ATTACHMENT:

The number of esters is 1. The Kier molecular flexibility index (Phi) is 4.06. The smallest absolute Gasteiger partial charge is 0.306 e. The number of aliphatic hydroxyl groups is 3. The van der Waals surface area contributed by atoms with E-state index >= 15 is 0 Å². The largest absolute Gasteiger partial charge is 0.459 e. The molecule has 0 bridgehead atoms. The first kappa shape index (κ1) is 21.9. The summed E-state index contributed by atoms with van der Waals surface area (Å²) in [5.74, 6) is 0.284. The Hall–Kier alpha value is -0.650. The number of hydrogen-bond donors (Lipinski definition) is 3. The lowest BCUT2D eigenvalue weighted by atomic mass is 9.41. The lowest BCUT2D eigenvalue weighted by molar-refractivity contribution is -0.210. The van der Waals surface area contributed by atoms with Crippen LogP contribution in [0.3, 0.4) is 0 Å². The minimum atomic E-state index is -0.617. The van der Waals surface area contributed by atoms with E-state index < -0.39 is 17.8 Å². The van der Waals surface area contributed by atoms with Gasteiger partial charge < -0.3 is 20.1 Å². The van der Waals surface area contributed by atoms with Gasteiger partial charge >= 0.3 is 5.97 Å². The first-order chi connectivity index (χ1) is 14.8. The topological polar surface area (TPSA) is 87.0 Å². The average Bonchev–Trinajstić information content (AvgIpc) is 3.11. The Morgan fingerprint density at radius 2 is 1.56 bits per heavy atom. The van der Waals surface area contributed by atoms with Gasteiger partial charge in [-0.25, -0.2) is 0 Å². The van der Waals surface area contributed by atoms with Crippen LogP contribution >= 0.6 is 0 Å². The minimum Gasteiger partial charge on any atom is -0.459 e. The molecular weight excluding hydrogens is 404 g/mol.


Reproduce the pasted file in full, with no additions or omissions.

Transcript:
The number of esters is 1. The Kier molecular flexibility index (Phi) is 4.06. The smallest absolute Gasteiger partial charge is 0.306 e. The number of aliphatic hydroxyl groups is 3. The van der Waals surface area contributed by atoms with E-state index >= 15 is 0 Å². The largest absolute Gasteiger partial charge is 0.459 e. The molecule has 0 bridgehead atoms. The first kappa shape index (κ1) is 21.9. The summed E-state index contributed by atoms with van der Waals surface area (Å²) in [5.74, 6) is 0.284. The Hall–Kier alpha value is -0.650. The number of hydrogen-bond donors (Lipinski definition) is 3. The lowest BCUT2D eigenvalue weighted by atomic mass is 9.41. The lowest BCUT2D eigenvalue weighted by molar-refractivity contribution is -0.210. The van der Waals surface area contributed by atoms with Crippen LogP contribution in [0.3, 0.4) is 0 Å². The minimum atomic E-state index is -0.617. The van der Waals surface area contributed by atoms with E-state index < -0.39 is 17.8 Å². The van der Waals surface area contributed by atoms with Gasteiger partial charge < -0.3 is 20.1 Å². The van der Waals surface area contributed by atoms with Gasteiger partial charge >= 0.3 is 5.97 Å². The first-order chi connectivity index (χ1) is 14.8. The topological polar surface area (TPSA) is 87.0 Å². The average Bonchev–Trinajstić information content (AvgIpc) is 3.11. The Morgan fingerprint density at radius 2 is 1.56 bits per heavy atom. The van der Waals surface area contributed by atoms with Gasteiger partial charge in [-0.25, -0.2) is 0 Å². The van der Waals surface area contributed by atoms with Crippen LogP contribution >= 0.6 is 0 Å². The minimum Gasteiger partial charge on any atom is -0.459 e. The molecular weight excluding hydrogens is 404 g/mol.